Each tree was very unique, just like the artists who painted them!


Take a peek at the results on my blog post.
   
While you're there, you may want to download a free tree printable for your own painting project (you can use the tree image as a template or just paint right on the page)...


 You can also pick up a free tree/seasons printable that features a tree for each season.


Just click {here} to grab a set!



A Superstar Freebie for Antonyms!



School is in full force! Are you looking to review antonyms this fall? Superstar Antonyms I Have Who Has Game might be the ticket! There are 12 cards in the I Have Who Has style. It works great for small groups and I have used it during RTI.

  I hope your students enjoy the game!  Click here on on either preview image to snag it.




Under the Sea: Tiered Vocabulary Templates FREEBIE!


Use these tiered vocabulary templates with your under the sea unit. Options are provided to meet the needs of the different students in your class. Provide students with the vocabulary word and/or definition and have them complete the remainder of the graphic organizer. Make booklets using the Under the Sea cover provided in the package!

Template A

Template B
Template C


Click on Under the Sea: Tiered Vocabulary Templates for a complete set of templates to use with your students.

Enjoy life until the sea!

Until next time …

Help Kids with Autism Get Through Fire Drills during National Fire prevention & Safety Week

According to popular legend, the Great Chicago Fire started after Mrs. O’Leary’s cow kicked over a lamp, setting her barn on fire, from where it spread to the whole city.  National Fire Safety Week officially commemorates that fire, which happened in 1871, and killed 250 people.
Fortunately, historians have begun to take the blame off of poor old Mrs. O’Leary and her cows - who were actually asleep in the barn at the time.
Fire drills are crucial to the safety of children in schools - and homes.  Schools run fire drills periodically throughout the school year.  Here in California we also run earthquake drills.  Knowing the routine of what to do when the alarm rings can avoid injuries and even save lives.
But fire drills are disruptive; loud and confusing, for many children with special needs who do not always understand what is happening, who hate changes in routines and schedules, and who cringe and cover their ears at any loud noise.  The loud noise of the alarm bell can cause may children with autism discomfort - even pain - as well as anxiety.  The noise can lead to tantrums; which make safe exiting the classroom difficult.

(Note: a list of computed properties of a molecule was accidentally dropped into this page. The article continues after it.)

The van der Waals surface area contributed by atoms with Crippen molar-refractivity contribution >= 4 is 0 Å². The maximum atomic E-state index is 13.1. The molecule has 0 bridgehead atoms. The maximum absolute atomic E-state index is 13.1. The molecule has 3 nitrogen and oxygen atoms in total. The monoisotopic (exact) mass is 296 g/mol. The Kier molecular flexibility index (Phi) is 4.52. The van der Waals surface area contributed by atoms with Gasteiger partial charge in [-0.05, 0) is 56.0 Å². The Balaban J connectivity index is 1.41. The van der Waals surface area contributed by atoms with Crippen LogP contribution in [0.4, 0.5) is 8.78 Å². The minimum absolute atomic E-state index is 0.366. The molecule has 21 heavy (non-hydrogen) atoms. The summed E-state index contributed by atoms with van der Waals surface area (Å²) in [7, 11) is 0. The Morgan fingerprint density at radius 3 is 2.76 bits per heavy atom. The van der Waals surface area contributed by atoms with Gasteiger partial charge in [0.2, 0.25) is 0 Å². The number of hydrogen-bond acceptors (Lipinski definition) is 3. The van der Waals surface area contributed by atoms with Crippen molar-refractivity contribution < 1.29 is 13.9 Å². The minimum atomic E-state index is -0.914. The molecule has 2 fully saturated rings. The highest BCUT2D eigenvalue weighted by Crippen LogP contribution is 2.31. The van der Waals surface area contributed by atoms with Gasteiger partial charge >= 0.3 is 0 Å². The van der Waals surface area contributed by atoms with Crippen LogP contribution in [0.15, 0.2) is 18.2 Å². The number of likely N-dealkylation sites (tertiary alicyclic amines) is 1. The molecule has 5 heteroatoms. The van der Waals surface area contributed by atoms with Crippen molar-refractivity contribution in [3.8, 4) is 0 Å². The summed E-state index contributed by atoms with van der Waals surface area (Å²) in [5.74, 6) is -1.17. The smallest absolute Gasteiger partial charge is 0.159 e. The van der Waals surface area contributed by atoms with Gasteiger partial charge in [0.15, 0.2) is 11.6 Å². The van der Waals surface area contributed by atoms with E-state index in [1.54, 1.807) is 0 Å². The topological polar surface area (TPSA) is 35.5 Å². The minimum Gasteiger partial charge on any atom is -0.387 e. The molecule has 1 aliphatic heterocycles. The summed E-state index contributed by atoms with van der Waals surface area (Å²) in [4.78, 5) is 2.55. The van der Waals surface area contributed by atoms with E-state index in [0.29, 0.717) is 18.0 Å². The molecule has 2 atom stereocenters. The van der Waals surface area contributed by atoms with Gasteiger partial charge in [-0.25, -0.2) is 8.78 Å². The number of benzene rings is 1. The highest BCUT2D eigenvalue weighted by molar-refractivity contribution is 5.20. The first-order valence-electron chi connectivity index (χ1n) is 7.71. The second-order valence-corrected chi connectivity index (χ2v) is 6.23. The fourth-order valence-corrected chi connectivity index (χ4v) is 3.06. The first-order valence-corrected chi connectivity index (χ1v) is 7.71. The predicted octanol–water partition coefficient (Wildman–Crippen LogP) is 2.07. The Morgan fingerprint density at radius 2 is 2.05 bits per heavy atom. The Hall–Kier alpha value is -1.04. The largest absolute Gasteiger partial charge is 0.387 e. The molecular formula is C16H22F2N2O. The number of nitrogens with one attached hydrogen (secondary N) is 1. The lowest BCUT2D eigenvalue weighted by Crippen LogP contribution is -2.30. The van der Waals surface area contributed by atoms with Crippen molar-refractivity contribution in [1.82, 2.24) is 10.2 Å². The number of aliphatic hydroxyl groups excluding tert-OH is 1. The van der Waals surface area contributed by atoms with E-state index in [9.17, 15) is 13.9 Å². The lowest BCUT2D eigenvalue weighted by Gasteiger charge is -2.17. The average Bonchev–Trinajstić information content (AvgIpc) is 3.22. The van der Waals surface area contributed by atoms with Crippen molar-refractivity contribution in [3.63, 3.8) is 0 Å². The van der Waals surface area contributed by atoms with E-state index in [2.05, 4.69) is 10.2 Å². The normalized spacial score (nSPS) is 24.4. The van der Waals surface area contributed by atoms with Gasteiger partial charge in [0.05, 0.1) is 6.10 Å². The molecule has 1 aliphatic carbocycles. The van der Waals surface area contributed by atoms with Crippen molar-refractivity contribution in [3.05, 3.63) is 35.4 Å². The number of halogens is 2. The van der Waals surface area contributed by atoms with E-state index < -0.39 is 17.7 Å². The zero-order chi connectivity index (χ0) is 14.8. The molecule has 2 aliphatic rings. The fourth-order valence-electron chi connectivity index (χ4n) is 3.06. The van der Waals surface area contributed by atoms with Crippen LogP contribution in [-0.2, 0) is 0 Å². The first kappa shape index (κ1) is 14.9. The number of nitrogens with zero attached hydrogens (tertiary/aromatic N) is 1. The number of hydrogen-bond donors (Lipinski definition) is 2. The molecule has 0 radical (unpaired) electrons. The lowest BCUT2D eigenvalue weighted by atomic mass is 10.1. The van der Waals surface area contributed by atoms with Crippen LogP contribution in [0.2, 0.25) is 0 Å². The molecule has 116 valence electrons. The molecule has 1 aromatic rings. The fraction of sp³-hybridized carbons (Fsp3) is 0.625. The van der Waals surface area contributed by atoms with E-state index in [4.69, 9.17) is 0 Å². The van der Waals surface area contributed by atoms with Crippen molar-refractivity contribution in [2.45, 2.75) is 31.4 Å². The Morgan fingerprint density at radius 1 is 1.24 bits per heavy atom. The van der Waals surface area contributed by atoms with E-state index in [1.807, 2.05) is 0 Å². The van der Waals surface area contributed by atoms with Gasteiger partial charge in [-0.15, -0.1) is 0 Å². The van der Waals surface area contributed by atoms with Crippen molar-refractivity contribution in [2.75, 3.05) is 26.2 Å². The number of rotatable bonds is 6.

Visual cues are an important of learning and remembering any task or schedule for kids with autism - and many other special needs.  Have visual cues for fire drills posted in the classroom. Have each child have his/her own copy in his/her desk.  Allow them to carry these visual cues throughout the fire drill, to help remind them - without verbal nagging or unnecessary verbalizing.
Take this set of visual cues for use in your classroom or home.




Adding and Subtracting Using Open Number Lines

Adding and Subtracting Using Open Number Lines
 
Teaching addition and subtraction on open number lines can be tricky, especially communicating to parents.  Here is a great freebie that might help you out
 
http://3rdgradegrapevine.blogspot.com/2013/09/its-hard-to-believe-but-weve-already.html
 
 

3rd Grade Grapevine
 

Talking About Feelings with Five Little Ducks

It's super important for little ones to learn to express how they feel. Check out Liz's Early Learning Spot for ideas: sing the free animated song with your kiddos and use it as a springboard for conversations about feelings. Includes a free poster of the lyrics. It's an emotionally-adapted version of Five Little Ducks.


I wish you happy teaching and learning,

Hay (na) ku and Noun Verse

 
My frequent readers know that I love teaching students to write poetry.  Although it is not specifically called out in Common Core Standards, I find these mini-lessons help students with expanding vocabulary, learning literary devices, and using tools in their writing.
 
Today I want to share with you a printable form with two poetry for the price of one.  (Yes, that still means that they are both free.) Click here to grab my freebie Hay (na) ku and Noun Verse.
 
 

Artistry of Education